Character Plotting Demystified

The April 18th meeting of the San Antonio Romance Authors (SARA) chapter of RWA will be a free half-day character plotting workshop! Emily McKay and Robyn DeHart will present three tiers of worksheets to guide writers through brainstorming, character development, and character-driven plotting. The worksheets will help writers reveal character growth and keep their focus on the developing relationship between the hero and heroine. Emily and Robyn have presented workshops all over the country to writing groups, librarians and readers and at several RWA National conferences.

The workshop is Saturday, April 18, 2015, 10:30 AM to 4:00 PM, at the John Igo Branch Library, 13330 Kyle Seale Parkway, San Antonio, TX. You can RSVP for this meeting at

This is an event you won’t want to miss. We hope to see you there.

More about Emily McKay:

More about Robyn DeHart:

More about SARA: Website:


Meeting Reminders:



Our chapter also offers both on-line and in-person critique groups.

Curtis Copley VP Communications San Antonio Romance Authors (SARA)

SARA Café Welcomes Beckie Ugolini (Writing as R.L. Ugolini)

RLUgolini-SARA pixSC:  When did you join SARA and for what reason?

(B)RLU:  In 2006, Linda Carroll-Bradd attended a SAWG meeting and made an announcement about this new publishing company called The Wild Rose Press. It sounded like a great opportunity for new writers and I wanted to send them something…except I had never written romance before. Frankly, I had never written much of anything. But I felt I had to try. So I wrote “Ruckus and Chick”, a short 1920’s sweet romance. Then I joined SARA and ran my pages through Kharities. Before I knew it, I was a published author at TWRP.

SC:  What sub-genre of romance do you write?

(B)RLU:  I started in historical but soon moved on to contemporary. I don’t like to have to do research details- it takes up too much of my time. So I write what I know.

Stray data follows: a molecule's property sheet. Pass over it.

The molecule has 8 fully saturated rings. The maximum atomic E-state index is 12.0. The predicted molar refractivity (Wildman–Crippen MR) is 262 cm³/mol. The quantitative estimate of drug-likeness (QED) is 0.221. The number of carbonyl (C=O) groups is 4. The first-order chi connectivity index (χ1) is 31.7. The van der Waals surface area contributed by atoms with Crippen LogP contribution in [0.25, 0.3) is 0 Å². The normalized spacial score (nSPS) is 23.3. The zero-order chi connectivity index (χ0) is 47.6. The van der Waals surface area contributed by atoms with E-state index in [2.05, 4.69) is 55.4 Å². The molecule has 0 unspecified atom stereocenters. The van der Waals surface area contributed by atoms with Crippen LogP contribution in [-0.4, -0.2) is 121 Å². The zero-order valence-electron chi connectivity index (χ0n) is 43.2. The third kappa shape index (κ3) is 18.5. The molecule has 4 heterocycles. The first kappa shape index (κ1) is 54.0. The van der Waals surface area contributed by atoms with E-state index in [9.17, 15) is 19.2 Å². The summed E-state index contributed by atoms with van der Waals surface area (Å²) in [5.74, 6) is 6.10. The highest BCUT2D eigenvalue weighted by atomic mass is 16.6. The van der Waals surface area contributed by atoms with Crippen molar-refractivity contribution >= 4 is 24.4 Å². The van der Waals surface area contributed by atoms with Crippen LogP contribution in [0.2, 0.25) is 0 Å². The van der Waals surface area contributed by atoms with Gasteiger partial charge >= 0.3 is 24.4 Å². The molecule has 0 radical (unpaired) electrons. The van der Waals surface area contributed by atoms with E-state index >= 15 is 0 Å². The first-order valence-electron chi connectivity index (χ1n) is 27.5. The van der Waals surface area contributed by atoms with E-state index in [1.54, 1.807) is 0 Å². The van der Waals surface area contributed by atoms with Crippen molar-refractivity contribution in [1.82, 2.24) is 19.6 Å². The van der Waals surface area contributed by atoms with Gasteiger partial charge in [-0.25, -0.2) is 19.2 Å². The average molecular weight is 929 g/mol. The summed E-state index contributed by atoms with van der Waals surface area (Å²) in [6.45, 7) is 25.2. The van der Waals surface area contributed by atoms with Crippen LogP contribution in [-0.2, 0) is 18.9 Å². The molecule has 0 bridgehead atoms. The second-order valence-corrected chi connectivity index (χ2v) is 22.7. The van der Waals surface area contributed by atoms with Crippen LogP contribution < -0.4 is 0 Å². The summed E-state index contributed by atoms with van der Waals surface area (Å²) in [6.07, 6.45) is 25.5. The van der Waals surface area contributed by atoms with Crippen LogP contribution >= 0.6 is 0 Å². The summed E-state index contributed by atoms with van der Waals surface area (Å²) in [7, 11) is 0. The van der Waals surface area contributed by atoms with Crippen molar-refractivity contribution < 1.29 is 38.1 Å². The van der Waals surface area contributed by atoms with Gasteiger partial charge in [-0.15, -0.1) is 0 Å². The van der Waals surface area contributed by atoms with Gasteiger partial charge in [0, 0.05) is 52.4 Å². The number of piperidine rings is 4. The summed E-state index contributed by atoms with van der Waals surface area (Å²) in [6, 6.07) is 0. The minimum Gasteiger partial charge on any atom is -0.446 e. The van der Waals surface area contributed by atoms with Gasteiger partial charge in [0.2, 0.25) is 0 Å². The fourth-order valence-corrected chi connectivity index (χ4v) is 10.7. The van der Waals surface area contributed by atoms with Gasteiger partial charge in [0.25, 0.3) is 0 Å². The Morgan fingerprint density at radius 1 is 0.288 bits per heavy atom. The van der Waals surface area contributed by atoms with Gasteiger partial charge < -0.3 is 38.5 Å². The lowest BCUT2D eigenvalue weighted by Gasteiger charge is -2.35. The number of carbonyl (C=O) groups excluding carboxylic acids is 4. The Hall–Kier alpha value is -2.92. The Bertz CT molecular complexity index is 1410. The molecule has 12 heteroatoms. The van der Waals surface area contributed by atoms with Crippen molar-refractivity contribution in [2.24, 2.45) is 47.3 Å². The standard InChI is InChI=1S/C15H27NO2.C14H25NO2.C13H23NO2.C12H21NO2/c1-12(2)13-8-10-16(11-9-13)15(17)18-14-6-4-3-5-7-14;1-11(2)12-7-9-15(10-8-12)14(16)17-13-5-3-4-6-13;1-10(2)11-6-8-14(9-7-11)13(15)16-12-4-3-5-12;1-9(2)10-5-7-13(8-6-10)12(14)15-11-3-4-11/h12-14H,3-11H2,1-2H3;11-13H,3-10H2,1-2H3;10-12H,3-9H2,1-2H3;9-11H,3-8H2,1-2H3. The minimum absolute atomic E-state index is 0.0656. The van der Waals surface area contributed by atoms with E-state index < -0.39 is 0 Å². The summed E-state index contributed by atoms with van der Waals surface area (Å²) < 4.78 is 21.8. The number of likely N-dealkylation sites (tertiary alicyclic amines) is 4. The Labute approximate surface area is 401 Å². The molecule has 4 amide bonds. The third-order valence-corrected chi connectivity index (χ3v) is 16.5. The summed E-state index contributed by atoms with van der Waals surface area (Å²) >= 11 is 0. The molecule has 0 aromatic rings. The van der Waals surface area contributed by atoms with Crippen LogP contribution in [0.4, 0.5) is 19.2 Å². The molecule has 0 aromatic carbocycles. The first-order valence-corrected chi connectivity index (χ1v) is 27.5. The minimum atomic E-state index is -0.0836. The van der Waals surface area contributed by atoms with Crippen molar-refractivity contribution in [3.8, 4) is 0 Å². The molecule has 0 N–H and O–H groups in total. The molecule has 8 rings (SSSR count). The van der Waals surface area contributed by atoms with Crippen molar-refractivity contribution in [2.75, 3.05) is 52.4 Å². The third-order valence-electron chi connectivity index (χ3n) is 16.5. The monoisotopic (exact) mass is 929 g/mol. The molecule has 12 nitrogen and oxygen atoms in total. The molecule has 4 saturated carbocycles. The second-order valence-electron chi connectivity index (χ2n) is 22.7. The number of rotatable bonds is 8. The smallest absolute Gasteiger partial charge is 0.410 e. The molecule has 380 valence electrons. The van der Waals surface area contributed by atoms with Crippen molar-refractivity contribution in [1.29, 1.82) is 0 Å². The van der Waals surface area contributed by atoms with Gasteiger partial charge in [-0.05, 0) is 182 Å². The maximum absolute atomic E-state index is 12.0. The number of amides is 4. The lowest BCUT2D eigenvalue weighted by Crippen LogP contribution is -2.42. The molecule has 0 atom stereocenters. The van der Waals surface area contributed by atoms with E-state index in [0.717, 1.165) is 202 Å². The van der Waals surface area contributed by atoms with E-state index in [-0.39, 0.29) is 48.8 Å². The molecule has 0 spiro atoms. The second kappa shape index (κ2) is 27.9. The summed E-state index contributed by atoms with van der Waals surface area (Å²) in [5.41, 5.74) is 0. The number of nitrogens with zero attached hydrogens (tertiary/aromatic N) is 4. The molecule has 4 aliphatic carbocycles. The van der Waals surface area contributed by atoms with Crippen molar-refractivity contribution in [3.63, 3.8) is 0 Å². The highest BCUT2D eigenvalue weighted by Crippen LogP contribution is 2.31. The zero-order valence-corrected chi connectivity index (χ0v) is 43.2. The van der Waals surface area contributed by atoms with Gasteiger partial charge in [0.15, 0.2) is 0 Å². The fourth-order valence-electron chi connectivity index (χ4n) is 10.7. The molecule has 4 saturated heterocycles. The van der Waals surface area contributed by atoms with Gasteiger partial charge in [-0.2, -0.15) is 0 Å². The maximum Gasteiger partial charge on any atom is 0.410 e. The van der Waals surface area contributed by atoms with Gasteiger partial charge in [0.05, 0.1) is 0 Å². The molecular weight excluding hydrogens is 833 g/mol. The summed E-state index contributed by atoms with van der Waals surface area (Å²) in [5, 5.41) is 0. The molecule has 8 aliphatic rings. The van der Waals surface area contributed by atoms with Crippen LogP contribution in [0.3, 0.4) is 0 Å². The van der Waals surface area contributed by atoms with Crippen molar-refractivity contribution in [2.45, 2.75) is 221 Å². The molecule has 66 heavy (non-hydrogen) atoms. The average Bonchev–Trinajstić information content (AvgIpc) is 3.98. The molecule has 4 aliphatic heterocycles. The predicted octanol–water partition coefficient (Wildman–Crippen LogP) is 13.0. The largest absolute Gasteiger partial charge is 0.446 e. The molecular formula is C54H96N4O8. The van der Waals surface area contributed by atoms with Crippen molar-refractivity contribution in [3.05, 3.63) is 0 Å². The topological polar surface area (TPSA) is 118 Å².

SC:  Do you consider yourself a romantic?

(B)RLU:  I’m a realist. I love to read about normal, awful people. If they fall in love, super. But I’d be more interested if they simply settled.

SC:  What is the best book you’ve ever read about the craft of writing?

(B)RLU:  There are so many standards out there—Bird by Bird, On Writing, Card’s Elements of Fiction Writing-Characters & Viewpoints. But I also learn a lot about writing simply by reading well-written books.

SC:  Do you have a writing routine? What does it involve?

(B)RLU:  When I sit down to write, my time is regimented. My old desktop computer is fifteen years old. It takes eight minutes to warm up, which is about the time it takes to brew a pot of coffee. I try to write six-hundred words a day. Sometimes, that takes forty-five minutes. Sometimes, the longest two hours of the day.

SC:  What would happen if you didn’t write?

(B)RLU:  I am not one of those people who feel compelled to write. I write because I’ve told myself that is what I’m going to do. If I couldn’t write—if I was excused for some reason from this madness?  I would take a lot more bike rides. And my house would probably be cleaner.

SC:  I know this writer can certainly relate to that! Thank you so much!

Article by Mary Brand